Taipei, The Ministry of Culture said it will begin accepting new applications for financial aid Thursday from those involved in the cultural sector hurt by the COVID-19 outbreak after granting NT$636 million (US$21.28 million) in funds since mid-March.
According to the ministry, it received 7,874 applications for aid from companies and individuals involved in the performing arts and cultural sectors before the initial phase of the program’s April 10 deadline, and had approved 4,231 of them as of Monday.
Some of the applicants have received their grants under the scheme, though the ministry did not say how much had been disbursed.
The program originally made available up to NT$1.5 billion in aid, and reviews of all applications submitted during that period are expected to be completed before May.
For the next phase, in which the program’s overall funding has been increased to NT$5.22 billion, applications can be submitted starting Thursday, the ministry said.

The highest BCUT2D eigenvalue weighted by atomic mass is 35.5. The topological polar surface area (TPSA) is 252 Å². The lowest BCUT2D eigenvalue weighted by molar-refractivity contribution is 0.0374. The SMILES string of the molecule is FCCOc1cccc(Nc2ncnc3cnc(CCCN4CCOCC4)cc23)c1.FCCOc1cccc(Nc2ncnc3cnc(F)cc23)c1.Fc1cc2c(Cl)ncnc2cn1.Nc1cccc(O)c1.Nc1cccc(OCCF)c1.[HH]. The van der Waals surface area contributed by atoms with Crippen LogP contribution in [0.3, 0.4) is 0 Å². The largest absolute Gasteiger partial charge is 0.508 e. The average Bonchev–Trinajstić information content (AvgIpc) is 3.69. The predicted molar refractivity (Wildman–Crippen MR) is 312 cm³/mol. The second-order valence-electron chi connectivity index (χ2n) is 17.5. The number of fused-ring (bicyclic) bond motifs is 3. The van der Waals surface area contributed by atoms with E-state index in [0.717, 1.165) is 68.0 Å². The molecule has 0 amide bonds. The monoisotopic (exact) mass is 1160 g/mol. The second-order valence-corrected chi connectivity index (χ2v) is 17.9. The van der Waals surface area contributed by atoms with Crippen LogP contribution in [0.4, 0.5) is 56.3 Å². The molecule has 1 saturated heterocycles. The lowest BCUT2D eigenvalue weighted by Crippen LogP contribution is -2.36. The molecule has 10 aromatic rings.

Meanwhile, the National Theater and Concert Hall (NTCH) ticketing system, said Monday holders of tickets for canceled events can donate the money paid for the tickets to the events’ organizers and artists rather than getting a refund.
Under what the NTCH described as a “rainy day” scheme, ticket holders can choose to donate the amount they paid for the tickets through the ticketing service within the first five working days after a cancellation has been announced.
After the five working-day period, ticket holders will get refunds.
According to the NTCH, 739 performances were canceled and 144 performances were postponed in Taiwan between Feb. 1 and April 27.
Meanwhile, the Spring River Performing Arts Troupe, which canceled its performances at the National Theater in Taipei late May and in Kaohsiung on June 13, is resorting to other measures after their schedule was disrupted by the ongoing pandemic.
The theater group said Wednesday it has put costumes from its recent productions up for auction online to raise money and is planning to produce programs to be uploaded to the internet in the future.
Source: Focus Taiwan News Channel